I did some more writing and more thinking and even an experiment of trying to pick up an acoustic signal and notching out any power-line pick-up (acoustic or magnetic). I notched out 60 Hz (very little) and the 120 Hz harmonic (the main culprit) and what was left – pretty much random. I don’t believe there is any evidence for a acoustic version of the hum.

    Here are the three webnotes, circuits and waveforms and all.

    http://electronotes.netfirms.com/ENWN31.pdf

    http://electronotes.netfirms.com/ENWN37.pdf

    http://electronotes.netfirms.com/ENWN38.pdf

    As for the Deming box, I think that you only need to hear the hum INSIDE the box – not hear it outside and then not inside (that’s not likely to happen!) You know it well enough to recognize it as an “old friend”. Once you hear it INSIDE (and I fully expect you will) your conclusion is established.

    my email: hutchins@ece.cornell.edu

    Best wishes,

    Bernie

  12. Arnaud B. says:

    Hi Glen, good first test and take your time to be sure of hearing our old friend mr Hum before getting inside the box next time 🙂
    Just for your information, in Belgium, at this time, i hear it ( feel it) very loudly since 2 weeks.
    Still hopping for next test.
    Best regards
    Arnaud

  13. Jonathan says:

    Glen, Well done with the Deming box experiment. If the box could be earthed via a cable to a ground stake, would it act as a miniature version of a Faraday cage? If so, there are further tests that could be made. Firstly, a test could be made with the box is isolated from the ground and secondly a test made with the box grounded via an earth stake. Maybe this type of testing may give an indication as to whether, as you seem to think, the hum is a VLF acoustic wave or possibly a type of radio frequency technology that is being demodulated inside the brain?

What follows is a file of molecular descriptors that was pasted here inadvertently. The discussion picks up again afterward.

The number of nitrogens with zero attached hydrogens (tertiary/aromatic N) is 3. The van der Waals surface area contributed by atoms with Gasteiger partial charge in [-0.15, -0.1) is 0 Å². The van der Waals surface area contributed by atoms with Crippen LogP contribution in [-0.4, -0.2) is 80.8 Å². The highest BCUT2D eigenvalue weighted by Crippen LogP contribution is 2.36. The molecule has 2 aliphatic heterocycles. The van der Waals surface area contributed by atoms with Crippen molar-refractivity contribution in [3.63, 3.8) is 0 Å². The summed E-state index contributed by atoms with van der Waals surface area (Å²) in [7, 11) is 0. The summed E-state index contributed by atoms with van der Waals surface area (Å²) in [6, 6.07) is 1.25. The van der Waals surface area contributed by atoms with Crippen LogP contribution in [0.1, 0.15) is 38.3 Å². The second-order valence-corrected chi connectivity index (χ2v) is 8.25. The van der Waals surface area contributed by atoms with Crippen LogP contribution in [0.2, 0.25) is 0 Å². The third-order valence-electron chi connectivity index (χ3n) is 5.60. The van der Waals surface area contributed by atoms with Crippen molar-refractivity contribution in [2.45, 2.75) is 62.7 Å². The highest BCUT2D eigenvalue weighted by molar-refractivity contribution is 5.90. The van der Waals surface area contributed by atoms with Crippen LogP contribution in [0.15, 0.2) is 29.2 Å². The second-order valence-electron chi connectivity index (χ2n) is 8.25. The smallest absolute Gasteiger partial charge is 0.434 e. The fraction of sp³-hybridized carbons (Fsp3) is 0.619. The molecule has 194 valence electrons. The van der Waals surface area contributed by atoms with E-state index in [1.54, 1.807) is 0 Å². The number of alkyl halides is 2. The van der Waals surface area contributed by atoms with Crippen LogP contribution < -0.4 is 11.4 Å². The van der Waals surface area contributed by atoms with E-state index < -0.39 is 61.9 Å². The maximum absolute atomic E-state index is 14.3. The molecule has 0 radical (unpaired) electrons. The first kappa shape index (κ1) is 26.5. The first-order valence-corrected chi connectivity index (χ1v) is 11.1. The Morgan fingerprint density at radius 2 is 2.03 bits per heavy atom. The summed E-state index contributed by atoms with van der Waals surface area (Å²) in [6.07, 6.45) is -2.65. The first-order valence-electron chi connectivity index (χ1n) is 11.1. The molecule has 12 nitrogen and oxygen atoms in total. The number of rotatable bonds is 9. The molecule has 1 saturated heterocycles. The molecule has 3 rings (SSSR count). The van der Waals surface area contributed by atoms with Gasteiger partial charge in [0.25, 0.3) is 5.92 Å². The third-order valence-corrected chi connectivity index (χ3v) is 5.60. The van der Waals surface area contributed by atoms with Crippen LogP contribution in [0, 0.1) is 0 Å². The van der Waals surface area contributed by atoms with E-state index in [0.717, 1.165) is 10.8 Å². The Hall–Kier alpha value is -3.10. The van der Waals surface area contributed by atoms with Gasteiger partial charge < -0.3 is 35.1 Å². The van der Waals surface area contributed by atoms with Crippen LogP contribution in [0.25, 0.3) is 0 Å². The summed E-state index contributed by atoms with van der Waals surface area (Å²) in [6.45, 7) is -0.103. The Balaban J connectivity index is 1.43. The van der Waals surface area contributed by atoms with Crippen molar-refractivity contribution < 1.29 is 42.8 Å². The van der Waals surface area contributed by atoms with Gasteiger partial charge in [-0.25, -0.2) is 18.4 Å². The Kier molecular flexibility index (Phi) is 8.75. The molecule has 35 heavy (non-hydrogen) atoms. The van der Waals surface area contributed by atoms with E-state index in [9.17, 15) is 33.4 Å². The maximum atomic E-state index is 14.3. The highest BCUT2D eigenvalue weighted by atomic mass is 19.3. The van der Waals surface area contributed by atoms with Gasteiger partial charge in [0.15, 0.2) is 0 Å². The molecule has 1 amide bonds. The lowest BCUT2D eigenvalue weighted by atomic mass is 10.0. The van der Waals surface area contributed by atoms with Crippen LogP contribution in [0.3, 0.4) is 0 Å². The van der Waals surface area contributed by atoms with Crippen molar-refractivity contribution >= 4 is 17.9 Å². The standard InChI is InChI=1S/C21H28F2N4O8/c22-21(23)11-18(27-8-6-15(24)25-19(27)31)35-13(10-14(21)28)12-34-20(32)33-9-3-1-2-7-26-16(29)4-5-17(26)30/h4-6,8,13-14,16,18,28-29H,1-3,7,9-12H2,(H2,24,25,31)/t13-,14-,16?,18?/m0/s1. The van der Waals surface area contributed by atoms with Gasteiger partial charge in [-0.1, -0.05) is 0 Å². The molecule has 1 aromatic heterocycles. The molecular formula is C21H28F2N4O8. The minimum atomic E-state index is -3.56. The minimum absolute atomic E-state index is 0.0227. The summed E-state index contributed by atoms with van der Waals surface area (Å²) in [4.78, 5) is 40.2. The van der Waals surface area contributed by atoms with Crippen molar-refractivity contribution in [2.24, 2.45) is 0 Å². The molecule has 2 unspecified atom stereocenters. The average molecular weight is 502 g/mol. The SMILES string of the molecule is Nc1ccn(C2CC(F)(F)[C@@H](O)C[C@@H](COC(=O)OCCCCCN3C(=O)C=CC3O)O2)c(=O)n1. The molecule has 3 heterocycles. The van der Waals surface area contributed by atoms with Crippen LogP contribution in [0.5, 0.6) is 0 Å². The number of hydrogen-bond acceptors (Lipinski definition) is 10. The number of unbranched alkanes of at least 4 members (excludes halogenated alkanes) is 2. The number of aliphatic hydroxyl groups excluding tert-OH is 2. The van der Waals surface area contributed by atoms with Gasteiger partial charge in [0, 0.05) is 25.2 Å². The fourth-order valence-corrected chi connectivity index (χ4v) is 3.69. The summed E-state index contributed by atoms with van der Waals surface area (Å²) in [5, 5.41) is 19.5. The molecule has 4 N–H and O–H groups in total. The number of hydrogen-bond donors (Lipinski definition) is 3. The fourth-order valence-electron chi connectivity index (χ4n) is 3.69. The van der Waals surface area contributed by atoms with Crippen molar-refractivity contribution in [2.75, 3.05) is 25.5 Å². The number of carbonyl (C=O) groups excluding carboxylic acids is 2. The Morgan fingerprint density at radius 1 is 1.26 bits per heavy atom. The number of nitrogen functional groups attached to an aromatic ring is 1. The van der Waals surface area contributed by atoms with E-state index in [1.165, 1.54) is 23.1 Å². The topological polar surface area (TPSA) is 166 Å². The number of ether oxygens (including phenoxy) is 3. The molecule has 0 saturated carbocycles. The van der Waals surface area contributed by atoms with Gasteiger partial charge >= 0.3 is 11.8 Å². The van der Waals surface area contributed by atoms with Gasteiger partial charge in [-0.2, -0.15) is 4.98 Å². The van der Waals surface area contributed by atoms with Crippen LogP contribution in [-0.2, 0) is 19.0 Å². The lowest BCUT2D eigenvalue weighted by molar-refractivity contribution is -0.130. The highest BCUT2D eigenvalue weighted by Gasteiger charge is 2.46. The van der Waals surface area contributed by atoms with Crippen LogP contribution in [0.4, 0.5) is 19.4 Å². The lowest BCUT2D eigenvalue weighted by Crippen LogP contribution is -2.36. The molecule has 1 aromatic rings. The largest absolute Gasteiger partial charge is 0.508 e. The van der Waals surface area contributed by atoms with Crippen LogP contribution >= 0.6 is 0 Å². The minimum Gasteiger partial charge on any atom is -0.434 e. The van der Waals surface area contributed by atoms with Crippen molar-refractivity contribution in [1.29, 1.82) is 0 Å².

I have noticed from the hum map that the sound is being heard all over the globe so the source may possibly be non-terrestrial. This is just a theory I have but when tied into my other research I have good reason to believe why some people on this planet are being affected with these annoying low frequency sounds. The main question in relation to my theory is whether or not the hum was being heard before the late 50s.

  14. Glen’s experiment is problematic in that it really has TWO HYPOTHESES: (1) that the Hum is caused by VLF RF and (2) that the RF source (or other external source) can in fact be blocked by his metal box. At the same time, there is only ONE OBSERVATION to make: either the Hum is heard inside the box, or it is not. Even if the Hum is heard outside the box, NOT hearing it inside does not prove either hypothesis. (It may be, for example, that even a wooden box would stifle the Hum if the phenomenon were a natural reflex. Just being closed in would certainly distract me, and distractions matter.)

    { Along those lines, this notion of being sealed in gives me the creeps. Dangerous? Glen – please do not ever go in that box unless you have a comrade immediately outside with a strict protocol about how and when to open the box and drag you out. }

    If you found at least 5 out/in cycles of Hum-outside/no-Hum-inside, you can argue statistical significance of something – not necessarily of either of the hypotheses. On the other hand, a positive hearing (even ONCE) of the Hum inside the box would establish that if the source is external (of any type) that the box does not block it.

    • The box is a tool for testing the hypothesis, not a hypothesis itself. Proof that the box does what I claim may be necessary using the proper equipment. And not to worry about safety. The box has an idiot-proof hatch. All that is required is to push one’s way out using about about five pounds of force (there is no hinge).

  15. Glen – DO be more careful – please.

    I just read the April 8, 2016 New Republic article where you said:
    “There’s plenty of air inside a box that size, enough for, I don’t know, four hours of breathing.”